Dead Meadow formed in Washington DC in the late 90’s. In the span of their existence, they’ve released more than 6 studio albums, the most recent being 2013’s Warble Womb on Xemu Records. Our friend Ryan Muldoon at Revolt of the Apes has compiled a list of 10 questions for Dead Meadow in anticipation of their APF 2014 performance.
Can you recall what the first album you ever bought with your own money was, or perhaps that first album that you ever begged your parents for? What attracted you to that music in the first place? How do you feel about it today?Â
Steve: Led Zeppelin 4, it was so dark and mysterious to me. Really the first album I bought myself and didn’t just steal from my older brother. It will always give me the creepy exciting feeling when listening to it. Now knowing the history you can really hear the haunted manor house they recorded in those sounds.Â
What has been the biggest shift in either your listening habits or musical appreciation between your youth and today?Â
Steve: Now I don’t have the time to really dig into an album like when I was younger. Its unfortunate but sometimes the love of music that makes you want to play and get “involved” also fills up your free time relieving you of those precious moments you could get lost in tone and melody. The one thing that has stayed the same is if I like something I want to listen to it over and over again, at least in the background these days.Â
Would you be able to isolate a single emotion or concept as the primary driver of the music made by Dead Meadow? Has that shifted since in the years since the band began?
Steve: Escapism. It has always been the secret effect we wanted people to get from our music. We have always wanted the art and music to reflect the child-like feeling of looking at a fantasy novel or a comic book. A multi-media escapism artifact. Some albums are closer to this than others but the intent has always been the same.Â
Dead Meadow has performed Austin Psych Fest twice before, in 2012 and also at the second festival in 2009 â€“ we seem to recall crushing volume, a drum solo and what appeared to be a novelty-sized bottle of bourbon. What are your memories of that weekend, or any other time at Austin Psych Fest?Â
Steve: Well as the main consumer of the whisky I remember very little other than being super happy. Actually I vaguely remember being sick later at a Warlocks performance and then trying to make a campfire with prefab plastic logs with a buddy. Ha, I guess all rad times!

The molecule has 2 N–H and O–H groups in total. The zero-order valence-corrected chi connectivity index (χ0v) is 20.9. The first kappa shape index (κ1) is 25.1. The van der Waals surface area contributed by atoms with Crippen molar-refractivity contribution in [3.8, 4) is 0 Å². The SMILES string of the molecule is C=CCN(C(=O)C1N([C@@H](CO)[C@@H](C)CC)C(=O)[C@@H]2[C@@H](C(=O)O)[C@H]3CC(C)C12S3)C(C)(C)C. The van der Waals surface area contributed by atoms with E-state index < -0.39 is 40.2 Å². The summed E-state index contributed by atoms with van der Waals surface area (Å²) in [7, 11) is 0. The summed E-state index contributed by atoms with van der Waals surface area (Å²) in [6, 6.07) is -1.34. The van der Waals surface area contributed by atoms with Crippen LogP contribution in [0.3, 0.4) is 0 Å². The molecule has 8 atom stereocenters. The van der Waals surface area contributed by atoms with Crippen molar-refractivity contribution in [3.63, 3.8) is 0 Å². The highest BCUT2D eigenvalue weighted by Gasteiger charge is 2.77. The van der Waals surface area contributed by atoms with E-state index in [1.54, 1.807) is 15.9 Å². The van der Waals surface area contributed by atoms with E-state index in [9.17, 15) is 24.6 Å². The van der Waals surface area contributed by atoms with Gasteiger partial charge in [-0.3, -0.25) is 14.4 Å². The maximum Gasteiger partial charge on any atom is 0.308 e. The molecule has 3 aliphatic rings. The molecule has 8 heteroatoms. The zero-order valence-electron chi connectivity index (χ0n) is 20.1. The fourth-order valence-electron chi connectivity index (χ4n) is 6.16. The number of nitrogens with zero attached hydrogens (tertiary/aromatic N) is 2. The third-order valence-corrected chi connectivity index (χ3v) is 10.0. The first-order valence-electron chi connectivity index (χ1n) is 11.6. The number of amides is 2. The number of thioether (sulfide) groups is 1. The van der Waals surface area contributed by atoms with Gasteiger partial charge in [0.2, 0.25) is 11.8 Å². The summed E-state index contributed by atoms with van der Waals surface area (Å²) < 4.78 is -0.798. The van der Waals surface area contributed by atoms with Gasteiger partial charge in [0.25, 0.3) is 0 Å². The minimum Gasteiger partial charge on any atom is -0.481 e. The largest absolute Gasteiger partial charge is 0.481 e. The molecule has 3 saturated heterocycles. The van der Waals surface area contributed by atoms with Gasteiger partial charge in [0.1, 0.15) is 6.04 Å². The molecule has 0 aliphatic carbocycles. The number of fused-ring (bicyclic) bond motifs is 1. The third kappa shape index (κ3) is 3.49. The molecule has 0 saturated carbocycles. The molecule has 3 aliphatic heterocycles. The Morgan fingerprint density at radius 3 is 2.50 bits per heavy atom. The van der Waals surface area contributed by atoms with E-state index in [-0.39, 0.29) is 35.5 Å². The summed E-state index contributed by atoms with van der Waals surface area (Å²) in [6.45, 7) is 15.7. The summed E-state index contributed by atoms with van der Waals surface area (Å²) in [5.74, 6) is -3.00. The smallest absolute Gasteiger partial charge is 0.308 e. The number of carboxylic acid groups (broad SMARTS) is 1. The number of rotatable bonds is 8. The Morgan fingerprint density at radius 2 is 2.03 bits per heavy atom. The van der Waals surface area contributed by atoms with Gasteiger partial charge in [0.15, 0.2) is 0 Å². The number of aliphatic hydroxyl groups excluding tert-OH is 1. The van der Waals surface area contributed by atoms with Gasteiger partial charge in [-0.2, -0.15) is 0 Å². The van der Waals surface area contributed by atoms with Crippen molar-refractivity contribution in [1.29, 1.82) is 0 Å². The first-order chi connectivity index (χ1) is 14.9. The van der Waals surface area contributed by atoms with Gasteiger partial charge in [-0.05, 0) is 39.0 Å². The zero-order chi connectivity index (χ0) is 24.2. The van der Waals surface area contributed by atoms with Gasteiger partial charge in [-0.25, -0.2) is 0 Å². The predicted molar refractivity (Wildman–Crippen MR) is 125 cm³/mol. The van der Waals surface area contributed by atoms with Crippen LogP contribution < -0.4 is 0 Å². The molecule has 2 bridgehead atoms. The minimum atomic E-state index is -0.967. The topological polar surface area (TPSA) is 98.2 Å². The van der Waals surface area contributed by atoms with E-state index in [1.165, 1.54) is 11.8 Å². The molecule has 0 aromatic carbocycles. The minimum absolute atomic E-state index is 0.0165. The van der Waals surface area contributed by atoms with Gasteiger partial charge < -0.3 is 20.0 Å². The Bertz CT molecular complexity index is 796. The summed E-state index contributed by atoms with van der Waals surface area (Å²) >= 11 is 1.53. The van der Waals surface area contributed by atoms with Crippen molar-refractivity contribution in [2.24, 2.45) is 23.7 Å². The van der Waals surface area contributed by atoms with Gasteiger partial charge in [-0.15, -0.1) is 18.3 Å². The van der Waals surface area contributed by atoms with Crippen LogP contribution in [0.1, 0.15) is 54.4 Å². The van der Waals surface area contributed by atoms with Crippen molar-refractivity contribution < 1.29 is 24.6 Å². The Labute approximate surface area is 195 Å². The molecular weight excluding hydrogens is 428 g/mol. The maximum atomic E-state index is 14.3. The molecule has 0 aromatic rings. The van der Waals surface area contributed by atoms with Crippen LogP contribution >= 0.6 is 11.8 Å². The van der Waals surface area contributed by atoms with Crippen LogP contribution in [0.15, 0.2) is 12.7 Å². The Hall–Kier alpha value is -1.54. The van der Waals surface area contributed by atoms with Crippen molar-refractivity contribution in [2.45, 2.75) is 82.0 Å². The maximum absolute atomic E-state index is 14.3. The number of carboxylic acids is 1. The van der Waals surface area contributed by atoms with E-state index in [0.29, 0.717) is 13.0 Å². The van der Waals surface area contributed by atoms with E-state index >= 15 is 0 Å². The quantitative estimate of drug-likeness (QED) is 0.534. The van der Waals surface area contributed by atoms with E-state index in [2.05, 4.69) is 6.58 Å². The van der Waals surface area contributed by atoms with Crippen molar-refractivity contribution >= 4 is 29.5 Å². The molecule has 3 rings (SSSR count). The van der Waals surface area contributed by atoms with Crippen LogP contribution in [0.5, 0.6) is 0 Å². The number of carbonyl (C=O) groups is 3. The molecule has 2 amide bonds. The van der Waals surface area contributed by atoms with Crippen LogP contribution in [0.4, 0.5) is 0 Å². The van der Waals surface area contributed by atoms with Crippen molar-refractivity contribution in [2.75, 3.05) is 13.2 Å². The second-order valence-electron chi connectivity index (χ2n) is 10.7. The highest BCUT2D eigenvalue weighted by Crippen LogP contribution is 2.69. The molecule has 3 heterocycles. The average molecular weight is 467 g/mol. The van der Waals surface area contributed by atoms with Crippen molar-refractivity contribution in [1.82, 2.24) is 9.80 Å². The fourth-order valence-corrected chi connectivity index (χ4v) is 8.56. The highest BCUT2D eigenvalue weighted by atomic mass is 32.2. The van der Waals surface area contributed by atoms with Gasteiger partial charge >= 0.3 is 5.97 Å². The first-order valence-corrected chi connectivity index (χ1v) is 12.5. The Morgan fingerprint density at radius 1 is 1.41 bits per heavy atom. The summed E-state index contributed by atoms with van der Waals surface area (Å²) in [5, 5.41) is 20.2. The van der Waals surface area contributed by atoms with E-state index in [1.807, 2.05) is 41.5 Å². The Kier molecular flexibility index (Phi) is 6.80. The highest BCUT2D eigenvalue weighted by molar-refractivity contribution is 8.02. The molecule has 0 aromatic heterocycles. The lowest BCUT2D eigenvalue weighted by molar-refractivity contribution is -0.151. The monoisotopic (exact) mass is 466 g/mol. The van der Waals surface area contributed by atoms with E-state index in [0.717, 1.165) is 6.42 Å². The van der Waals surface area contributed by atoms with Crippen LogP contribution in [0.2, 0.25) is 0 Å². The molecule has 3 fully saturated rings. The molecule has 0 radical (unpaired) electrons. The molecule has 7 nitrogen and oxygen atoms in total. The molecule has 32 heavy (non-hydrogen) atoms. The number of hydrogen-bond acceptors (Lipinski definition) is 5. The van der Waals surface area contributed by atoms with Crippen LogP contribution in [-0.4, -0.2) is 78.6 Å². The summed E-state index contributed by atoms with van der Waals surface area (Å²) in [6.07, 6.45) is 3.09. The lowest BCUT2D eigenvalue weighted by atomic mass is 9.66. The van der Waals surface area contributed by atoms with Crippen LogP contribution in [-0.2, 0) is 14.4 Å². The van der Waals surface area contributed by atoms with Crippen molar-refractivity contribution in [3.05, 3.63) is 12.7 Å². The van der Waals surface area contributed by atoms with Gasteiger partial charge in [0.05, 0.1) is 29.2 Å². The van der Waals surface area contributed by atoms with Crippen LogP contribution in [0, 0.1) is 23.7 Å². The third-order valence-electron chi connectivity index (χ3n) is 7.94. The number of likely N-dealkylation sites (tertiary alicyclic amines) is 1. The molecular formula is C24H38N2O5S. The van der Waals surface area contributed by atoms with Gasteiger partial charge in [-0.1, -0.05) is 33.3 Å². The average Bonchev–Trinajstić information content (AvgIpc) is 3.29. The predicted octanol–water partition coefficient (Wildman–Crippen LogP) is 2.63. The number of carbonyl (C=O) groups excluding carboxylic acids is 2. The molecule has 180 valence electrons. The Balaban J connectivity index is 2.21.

Are there any bands in particular playing the 2014 fest that you are excited to see perform?Â
Steve: all of them.Â
What music have you been listening to lately? Push comes to shove, what is your favorite Blue Cheer song of all time?Â
Steve: Personally going through a 90’s pop resurgence and been breaking out my Muff’s records. Jason keeps talking GoGo everyday. As for Blue Cheer, I love all of their stuff and love the people more. We had a chance tour with them and it was amazing. So true. We really lost a a genius in Dickies passing.Â
Dead Meadow’s music is being released under Xemu records, which is run by members of the band. What can you tell us about starting a record label and your shift to releasing independently?
Steve: It just made sense at the time. We have partnered with bigger companies but these days I think you are kinda sunk unless the head operations lies in the hand of the artist ultimately. Sort of the vision we have with the label that will be almost an artists rights collective in the vein of Factory, etc. Plus signing a record deal is almost unheard of past a certain point. These are weird times we are in for sure.
â€œWarble Wombâ€ is an absolutely beautiful monster of a record, and a large monster at that, packing in more than seventy, swampy minutes. How conscious were you of the albumâ€™s running time, and how much do you deliberate over the track order of an album like â€œWarble Wombâ€? Can you think of any ways in which this album surprised even you when it was completed?Â
Steve: They always surprise me and they always end up different than intended. I believe at first, when we started writing with Mark again for this album we all wanted to do an “On the Beach” Neil Young sort of thing then you start adding all of these other feelings and music to the mix. The end result is something totally unique. In the end, by the time we started polishing and doing the artwork we wanted to make Exile or Physical Graffiti, long, encompassing, soul inspired. I think we got that bit in a Dead Meadow sort of way.Â
H.P. Lovecraft said the following: â€œTo be bitter is to attribute intent and personality to the formless, infinite, unchanging and unchangeable void. We drift on a chartless, resistless sea. Let us sing when we can, and forget the rest.” Your thoughts?
Steve: I am not sure if that is true or even true to his career. Everyone does this “art” thing to be didactic or just be a teacher. It is the naive part of being a creator at an early age thinking what you can do will change the world. The problem is being bummed when these expectations aren’t happening in your contemporary world. The thing is eventually, years and years down the road you make a difference. You just got be carefree during the process and not feel the energy of the haters too much. Stay on course and your vision will be respected.
What’s next for Dead Meadow?
Steve: More touring and more music. Its what we have always done.Â
Catch Dead Meadow at APF 2014 May 2 – 4. Tickets and camping passes are available for purchase HERE.